With ChatGPT being described as a "viral mega-hit",  we asked Datacom's Emerging Technology Practice Lead Dr Hazel Bradshaw about the transformational opportunities and potential pitfalls of the AI chatbot.

What do you see as the greatest potential opportunities and applications of a tool like ChatGPT?

There is the opportunity to ‘democratise the written word’. ChatGPT can generate coherent text from simple ‘prompts’ and so has the potential to reduce barriers to written communication, especially when it is combined with voice input. For some people this will overcome their current barriers and make it easier to express themselves in writing. One example of this that we are all familiar with is trying to write the perfect resume or cover letter. ChatGPT can help people present their skills and knowledge in a professional style that may not come naturally to them.

In the short term, we’ll likely see it being used in a professional capacity in productivity and efficiency gains. As humans we do a lot of communicating, a lot of that is written language. But writing comes with a high cognitive load. It takes time and energy to turn internal thoughts into coherent, readable external text. Having a ‘quasi-intelligent’ text generation tool can really help speed things up.

The second area will be “search and curation”. Having an AI assistant run your search queries for you and return a written summary of what it found, will make a big difference. Although there are many pitfalls that need to be worked out to ensure we don’t get caught in echo chambers of false, biased or hateful content.

In the near future we’ll see other elements coming in such as improved customer services applications, enhanced language translation, advanced digital assistants like Alexa Siri or Google Assistant. One really important opportunity will be around improved assistive technologies for those with disabilities.

What risks can you see with tools like ChatGPT, and how do you think we need to manage those?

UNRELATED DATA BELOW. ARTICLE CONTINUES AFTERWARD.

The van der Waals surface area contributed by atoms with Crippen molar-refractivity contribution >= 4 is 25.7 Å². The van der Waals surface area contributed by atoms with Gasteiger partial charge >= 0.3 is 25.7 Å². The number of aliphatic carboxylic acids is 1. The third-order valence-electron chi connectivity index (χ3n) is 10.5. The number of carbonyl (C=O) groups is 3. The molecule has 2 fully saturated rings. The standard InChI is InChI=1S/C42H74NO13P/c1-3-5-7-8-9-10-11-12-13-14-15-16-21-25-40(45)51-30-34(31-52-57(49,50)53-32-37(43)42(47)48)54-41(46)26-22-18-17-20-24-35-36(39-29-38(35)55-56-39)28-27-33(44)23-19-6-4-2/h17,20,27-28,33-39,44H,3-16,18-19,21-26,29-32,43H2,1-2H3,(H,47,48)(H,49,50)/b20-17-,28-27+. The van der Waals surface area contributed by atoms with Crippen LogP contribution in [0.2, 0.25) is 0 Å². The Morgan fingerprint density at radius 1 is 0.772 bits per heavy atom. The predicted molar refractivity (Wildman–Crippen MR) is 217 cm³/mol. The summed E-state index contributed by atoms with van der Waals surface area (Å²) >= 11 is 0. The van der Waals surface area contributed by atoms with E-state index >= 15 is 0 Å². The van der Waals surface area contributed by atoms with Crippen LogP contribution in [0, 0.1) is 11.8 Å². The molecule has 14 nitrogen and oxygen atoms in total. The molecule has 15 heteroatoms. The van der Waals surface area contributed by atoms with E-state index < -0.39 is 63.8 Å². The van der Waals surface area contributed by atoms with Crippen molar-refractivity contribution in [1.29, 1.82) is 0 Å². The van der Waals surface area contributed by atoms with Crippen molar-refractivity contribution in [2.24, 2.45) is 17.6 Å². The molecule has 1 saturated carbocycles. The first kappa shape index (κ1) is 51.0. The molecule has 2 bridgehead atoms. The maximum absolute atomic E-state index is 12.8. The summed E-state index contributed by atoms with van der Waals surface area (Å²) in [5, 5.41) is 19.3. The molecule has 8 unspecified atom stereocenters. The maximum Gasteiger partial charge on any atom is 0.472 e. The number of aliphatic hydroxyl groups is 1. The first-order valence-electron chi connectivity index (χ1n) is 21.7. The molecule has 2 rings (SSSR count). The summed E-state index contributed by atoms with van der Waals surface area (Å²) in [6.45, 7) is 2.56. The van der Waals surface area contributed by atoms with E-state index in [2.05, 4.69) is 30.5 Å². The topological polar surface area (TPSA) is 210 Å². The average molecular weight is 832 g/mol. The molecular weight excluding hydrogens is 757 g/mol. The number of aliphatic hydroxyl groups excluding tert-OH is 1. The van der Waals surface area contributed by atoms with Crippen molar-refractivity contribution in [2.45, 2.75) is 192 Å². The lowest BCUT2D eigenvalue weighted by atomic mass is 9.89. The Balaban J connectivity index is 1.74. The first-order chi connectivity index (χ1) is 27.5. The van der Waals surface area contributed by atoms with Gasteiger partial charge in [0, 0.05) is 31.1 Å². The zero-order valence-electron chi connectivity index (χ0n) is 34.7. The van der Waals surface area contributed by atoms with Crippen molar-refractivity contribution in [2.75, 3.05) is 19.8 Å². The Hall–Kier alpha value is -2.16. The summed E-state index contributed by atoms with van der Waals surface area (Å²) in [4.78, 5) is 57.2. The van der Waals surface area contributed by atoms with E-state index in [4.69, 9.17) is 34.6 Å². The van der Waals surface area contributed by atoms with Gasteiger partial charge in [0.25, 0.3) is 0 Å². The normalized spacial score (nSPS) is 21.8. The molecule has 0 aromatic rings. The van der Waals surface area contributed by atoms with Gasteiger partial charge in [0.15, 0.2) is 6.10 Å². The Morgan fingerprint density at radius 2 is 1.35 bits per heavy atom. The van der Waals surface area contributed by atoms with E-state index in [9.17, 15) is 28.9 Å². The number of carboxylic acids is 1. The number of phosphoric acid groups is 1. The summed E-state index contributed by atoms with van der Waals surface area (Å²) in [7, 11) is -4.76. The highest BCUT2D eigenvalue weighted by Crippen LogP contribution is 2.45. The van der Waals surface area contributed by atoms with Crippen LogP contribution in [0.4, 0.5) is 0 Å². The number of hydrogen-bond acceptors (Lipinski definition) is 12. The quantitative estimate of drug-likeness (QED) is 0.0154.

That people think ChatGPT is smarter than it is. It is intelligent in a very particular way and that is creating “human acceptable” text. Language is so key to humans sharing their experiences and learning concepts there is a real risk is that people will fall into the trap of thinking ChatGPT is thinking. It’s not. It is returning the most probable response based on a huge body of text data it’s been trained on.

It is not reasoning in the same way a human is reasoning when we come up with an answer. So the responses it generates can easily be incorrect or biased or plain fictional. Our risk is that we don’t apply our critical thinking skills and that we take what it returns as face value. This is why supplying well formulated ‘prompts’ are critical to generating effective text outputs.

There is also the larger risk of perpetuating biased viewpoints that exist in human generated text content. Our biases are embedded in our text output. Sexism, racism and colonialism. Training large language models like OpenAI’s GPT or Google LaMDA on uncorrected or poorly moderated data sources only reinforces those biases. I’m yet to see evidence in market where the industry is building in data correction to mitigate against this.

Have you had a play with ChatGPT? What are your observations so far?

The training data for the current release was limited to data ingest up to 2021. So, it is limited in what it knows after that point, until the training data set has been updated. Companies will be able to add their own data to get more results via API access. This data will be used to inform the models and the origin data is only held for 30 days, to ensure data privacy.

The current release of ChatGPT from OpenAI allows for fine tuning of conversational responses through human feedback. This feedback activity helps ChatGPT generate more humanlike text or code responses. When we, as users, provide feedback we are not adding to the underlying data that creates ChatGPT’s neural network (brain).

A few of my key observations so far:

  • It so helpful! Through careful prompting I’ve managed to get a reasonable set of product roadmap templates, that I could then apply my knowledge to adapt. It took me an afternoon to create a useful set of templates I could use in my work. That is an example of the incredible cost saving of time and effort that could deliver huge benefits for businesses.
  • ChatGPT never gets tired and will keep on answering your complex queries at a speed no human could ever compete with. Speed is its superpower. This speed is wonderful, but it also triggered a sense of unease in me – I felt sorry for it and thought it might need a break. Humans do like to anthropomorphise!